I did an unwitting experiment yesterday. My only intention was a day of rest. It had been a long while since I’d had a day to myself. Normally these are luxuriant days, doing only what I desire to do, but they come few and very far between.
My husband had taken up the challenge of doing the MS Ride once again. 75 miles to Key Largo. And back. On a bike.
Last year he’d said he wasn’t doing it again and I agreed. He’s not exactly 16 anymore; he rides frequently, just not 150 miles in two days’ time. But his company came up with the dough for donation and yesterday he took off at dawn.
I figured since he’d be away all weekend, I’d chill. My daughter and granddaughter, who are staying with us at present, left for the whole day too. I’d kept Alyssa on Friday and we’d worked most of the day on a quilt that she’d designed.
I’d shown her my collection of quilt sketches drawn and colored on graph paper and that made her want to draw her own so that I could make her a blanket she said. I took her scribbles and translated them into alternating squares and rectangles, which she then filled in with color pencils.
It took several days for her to select a fabric from my stash to match each square and rectangle. I then cut them out while she watched. Friday, we took advantage of her staying home from preschool to finish all the cutting and to lay out the pieces on a piece of fleece that I use as a “design wall.” (The cotton fabric sticks to the fleece and provides me with a road map to follow as I sew the pieces together.) It was a busy day that culminated with both us falling asleep early that night.
Yesterday, I slept late and then watched TV all day. Or rather, I glanced at the TV all day while I read. I did make the bed but didn’t get out of it, getting up only to grab breakfast, lunch and dinner. Simple, light meals that required no time at all.
I didn’t feel one smack of guilt for hibernating. Not even a smidgen. In fact, I didn’t feel much of anything until late in the evening when I was preparing to pour some green tea and the ice cubes fell through my fingers. I had a bunch in my hand transferring them from the ice container in the freezer to my glass and then, they were all over the floor.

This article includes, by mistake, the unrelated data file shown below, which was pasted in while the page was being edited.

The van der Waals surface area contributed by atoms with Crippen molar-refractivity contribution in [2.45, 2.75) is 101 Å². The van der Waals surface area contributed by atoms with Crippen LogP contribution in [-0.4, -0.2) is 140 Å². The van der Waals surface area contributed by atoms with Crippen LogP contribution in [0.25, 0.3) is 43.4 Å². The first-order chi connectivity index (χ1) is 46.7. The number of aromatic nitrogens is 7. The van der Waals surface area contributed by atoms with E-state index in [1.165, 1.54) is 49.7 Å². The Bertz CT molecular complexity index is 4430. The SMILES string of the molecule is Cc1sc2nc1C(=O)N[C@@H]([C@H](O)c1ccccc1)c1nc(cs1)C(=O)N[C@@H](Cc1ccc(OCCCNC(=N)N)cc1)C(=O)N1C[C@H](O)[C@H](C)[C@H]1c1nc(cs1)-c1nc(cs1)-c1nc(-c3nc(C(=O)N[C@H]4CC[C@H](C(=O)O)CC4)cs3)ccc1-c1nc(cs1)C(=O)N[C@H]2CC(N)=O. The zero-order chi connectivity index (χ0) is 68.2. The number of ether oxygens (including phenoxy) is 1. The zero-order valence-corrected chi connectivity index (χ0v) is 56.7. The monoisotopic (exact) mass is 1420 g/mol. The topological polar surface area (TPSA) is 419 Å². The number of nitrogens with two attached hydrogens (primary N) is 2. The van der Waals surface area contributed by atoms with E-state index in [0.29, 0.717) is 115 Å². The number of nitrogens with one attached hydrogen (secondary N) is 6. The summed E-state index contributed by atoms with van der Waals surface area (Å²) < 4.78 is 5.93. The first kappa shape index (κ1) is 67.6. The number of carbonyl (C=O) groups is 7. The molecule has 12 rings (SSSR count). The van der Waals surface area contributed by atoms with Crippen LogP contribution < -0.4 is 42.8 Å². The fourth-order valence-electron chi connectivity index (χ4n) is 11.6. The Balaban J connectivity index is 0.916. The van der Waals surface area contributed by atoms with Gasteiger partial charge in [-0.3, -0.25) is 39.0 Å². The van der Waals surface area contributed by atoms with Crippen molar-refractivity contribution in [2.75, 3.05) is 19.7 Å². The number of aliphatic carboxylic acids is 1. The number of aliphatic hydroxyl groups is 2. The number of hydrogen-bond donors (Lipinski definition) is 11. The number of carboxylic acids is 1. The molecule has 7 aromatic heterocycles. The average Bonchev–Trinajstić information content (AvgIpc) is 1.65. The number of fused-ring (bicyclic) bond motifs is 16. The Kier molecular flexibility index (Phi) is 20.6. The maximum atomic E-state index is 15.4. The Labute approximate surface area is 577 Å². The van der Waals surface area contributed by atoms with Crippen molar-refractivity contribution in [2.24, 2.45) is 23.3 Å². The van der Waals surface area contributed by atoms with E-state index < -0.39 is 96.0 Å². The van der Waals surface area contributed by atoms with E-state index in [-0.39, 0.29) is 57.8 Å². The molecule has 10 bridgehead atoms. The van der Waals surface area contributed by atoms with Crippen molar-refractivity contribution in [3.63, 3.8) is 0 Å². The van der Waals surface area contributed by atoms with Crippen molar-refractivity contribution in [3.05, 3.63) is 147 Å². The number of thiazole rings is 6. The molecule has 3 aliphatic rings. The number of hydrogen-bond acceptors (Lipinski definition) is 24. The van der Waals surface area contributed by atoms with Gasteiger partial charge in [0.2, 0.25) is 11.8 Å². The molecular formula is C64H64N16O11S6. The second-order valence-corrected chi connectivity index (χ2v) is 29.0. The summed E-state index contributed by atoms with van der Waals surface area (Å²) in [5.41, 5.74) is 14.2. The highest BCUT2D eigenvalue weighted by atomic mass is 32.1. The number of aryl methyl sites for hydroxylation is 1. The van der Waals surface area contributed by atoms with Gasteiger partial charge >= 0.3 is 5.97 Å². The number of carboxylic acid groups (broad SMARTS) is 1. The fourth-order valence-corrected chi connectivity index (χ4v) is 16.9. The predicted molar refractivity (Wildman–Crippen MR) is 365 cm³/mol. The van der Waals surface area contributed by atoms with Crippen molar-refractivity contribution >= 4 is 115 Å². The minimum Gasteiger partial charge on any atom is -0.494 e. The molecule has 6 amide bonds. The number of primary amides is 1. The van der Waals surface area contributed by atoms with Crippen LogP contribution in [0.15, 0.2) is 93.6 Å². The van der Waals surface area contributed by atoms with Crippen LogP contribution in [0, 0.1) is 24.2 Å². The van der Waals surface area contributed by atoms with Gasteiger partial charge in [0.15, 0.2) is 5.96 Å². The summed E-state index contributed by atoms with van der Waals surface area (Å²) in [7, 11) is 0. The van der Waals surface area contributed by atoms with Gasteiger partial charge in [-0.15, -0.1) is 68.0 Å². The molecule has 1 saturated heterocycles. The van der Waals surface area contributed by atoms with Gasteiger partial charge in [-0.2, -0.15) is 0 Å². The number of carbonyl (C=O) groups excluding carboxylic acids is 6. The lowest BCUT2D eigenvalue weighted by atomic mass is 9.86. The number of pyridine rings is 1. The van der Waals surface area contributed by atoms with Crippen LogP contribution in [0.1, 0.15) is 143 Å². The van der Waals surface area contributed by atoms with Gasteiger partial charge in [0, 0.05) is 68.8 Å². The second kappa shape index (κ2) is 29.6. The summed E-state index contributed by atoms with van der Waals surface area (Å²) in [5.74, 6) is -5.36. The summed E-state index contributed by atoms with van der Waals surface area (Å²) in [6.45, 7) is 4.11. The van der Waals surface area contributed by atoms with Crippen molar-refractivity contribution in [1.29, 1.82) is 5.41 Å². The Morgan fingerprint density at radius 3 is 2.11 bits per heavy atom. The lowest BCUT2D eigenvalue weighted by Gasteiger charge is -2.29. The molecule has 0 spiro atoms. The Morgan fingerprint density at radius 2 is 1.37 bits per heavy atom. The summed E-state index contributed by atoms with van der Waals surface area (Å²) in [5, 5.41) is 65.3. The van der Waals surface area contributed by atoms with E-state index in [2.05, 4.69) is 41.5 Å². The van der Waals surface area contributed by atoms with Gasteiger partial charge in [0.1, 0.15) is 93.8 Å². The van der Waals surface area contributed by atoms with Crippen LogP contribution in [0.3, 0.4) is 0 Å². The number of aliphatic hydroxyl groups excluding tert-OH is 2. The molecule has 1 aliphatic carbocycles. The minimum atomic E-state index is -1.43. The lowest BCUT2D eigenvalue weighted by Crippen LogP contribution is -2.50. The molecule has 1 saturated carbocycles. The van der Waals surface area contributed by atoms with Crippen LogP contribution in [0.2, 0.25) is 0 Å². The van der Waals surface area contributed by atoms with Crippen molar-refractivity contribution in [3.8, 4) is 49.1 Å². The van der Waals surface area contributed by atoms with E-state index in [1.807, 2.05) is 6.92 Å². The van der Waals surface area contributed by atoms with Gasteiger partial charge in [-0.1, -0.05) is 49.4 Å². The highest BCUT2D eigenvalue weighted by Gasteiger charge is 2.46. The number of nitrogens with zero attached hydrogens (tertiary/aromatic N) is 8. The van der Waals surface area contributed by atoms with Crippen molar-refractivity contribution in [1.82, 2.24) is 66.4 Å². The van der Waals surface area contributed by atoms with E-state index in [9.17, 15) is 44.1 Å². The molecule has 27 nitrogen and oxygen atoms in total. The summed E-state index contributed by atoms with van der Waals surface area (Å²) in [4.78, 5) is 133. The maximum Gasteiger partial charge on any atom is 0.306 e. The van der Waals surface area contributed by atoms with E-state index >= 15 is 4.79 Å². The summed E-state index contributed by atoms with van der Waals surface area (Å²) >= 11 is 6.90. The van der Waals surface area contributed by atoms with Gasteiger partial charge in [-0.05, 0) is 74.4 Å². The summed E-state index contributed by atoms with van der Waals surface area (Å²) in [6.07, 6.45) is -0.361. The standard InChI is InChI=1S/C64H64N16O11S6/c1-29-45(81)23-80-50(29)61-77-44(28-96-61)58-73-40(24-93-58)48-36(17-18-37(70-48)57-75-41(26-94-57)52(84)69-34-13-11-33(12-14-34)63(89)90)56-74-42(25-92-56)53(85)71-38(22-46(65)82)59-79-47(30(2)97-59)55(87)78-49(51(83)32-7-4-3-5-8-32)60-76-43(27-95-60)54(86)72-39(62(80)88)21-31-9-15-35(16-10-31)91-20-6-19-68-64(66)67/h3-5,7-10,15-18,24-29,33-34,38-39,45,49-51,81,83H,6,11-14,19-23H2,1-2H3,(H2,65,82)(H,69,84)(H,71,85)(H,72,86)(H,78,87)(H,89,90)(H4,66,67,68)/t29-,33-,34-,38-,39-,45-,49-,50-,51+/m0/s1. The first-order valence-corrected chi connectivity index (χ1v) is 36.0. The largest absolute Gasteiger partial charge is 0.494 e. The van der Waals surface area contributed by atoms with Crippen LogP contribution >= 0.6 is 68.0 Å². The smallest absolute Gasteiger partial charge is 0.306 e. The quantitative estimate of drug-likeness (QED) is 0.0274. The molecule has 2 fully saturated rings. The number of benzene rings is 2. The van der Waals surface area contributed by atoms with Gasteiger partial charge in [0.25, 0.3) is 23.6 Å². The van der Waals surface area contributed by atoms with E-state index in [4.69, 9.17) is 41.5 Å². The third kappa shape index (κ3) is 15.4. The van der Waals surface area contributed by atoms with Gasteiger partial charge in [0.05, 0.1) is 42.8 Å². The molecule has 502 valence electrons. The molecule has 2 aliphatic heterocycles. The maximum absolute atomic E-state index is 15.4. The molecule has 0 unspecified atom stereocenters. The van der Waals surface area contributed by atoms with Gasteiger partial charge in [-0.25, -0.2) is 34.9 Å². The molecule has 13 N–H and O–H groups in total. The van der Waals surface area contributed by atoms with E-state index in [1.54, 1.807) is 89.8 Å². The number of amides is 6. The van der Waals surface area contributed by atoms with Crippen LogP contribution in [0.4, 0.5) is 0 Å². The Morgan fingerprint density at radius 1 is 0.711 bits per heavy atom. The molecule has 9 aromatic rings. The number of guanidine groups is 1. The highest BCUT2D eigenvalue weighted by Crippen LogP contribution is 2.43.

My husband hates that I do that instead of using the ice dispenser on the door, but it’s so noisy I prefer to just open the freezer and grab a handful. Normally it goes smoothly, but this time I was left staring at shards of ice splayed around me on the floor.
Why had I dropped them? Why had the ice cubes slithered through my fingers so easily? The day before I’d been wielding a lethal rotary cutter slicing through 64 different fabrics with exacting precision.
I flexed my hands and noted that my fingers were stiff and swollen. They felt as if I’d just woken up. But it was the evening, when my fingers are supposed to be most nimble.
But my hands didn’t know it was evening. My hands didn’t know they were supposed to be loosened up by then. They only knew that they’d done next to nothing all day. That they’d been mostly at rest as if the night had extended on through the day. The most intricate thing they’d done was to hold a phone, a tablet or a TV controller.
There’d been no fine motor functions expected of them. No cooking, no housework, no driving, no typing, no writing, no sewing. In essence, there’d been no wake-up call for them at all.
Why did it take me till evening to notice? I have no idea. Maybe I was enjoying the idleness too much. But one thing was definitely reinforced by my inaction. Idle hands become frozen hands.